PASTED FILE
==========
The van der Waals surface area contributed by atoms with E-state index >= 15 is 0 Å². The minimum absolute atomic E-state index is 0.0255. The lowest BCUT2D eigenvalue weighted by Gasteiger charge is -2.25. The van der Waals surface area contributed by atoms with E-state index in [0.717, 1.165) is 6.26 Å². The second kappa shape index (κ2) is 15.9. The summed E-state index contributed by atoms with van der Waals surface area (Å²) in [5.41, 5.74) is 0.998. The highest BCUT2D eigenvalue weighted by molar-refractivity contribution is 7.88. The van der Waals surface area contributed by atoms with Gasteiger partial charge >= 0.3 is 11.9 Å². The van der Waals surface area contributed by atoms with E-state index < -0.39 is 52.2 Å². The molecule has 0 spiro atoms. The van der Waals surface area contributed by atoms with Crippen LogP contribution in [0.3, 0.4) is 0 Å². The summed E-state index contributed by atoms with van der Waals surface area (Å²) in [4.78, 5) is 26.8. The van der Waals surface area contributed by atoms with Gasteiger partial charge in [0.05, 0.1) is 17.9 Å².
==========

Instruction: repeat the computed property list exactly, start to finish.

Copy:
The van der Waals surface area contributed by atoms with E-state index >= 15 is 0 Å². The minimum absolute atomic E-state index is 0.0255. The lowest BCUT2D eigenvalue weighted by Gasteiger charge is -2.25. The van der Waals surface area contributed by atoms with E-state index in [0.717, 1.165) is 6.26 Å². The second kappa shape index (κ2) is 15.9. The summed E-state index contributed by atoms with van der Waals surface area (Å²) in [5.41, 5.74) is 0.998. The highest BCUT2D eigenvalue weighted by molar-refractivity contribution is 7.88. The van der Waals surface area contributed by atoms with Gasteiger partial charge >= 0.3 is 11.9 Å². The van der Waals surface area contributed by atoms with E-state index < -0.39 is 52.2 Å². The molecule has 0 spiro atoms. The van der Waals surface area contributed by atoms with Crippen LogP contribution in [0.3, 0.4) is 0 Å². The summed E-state index contributed by atoms with van der Waals surface area (Å²) in [4.78, 5) is 26.8. The van der Waals surface area contributed by atoms with Gasteiger partial charge in [0.05, 0.1) is 17.9 Å².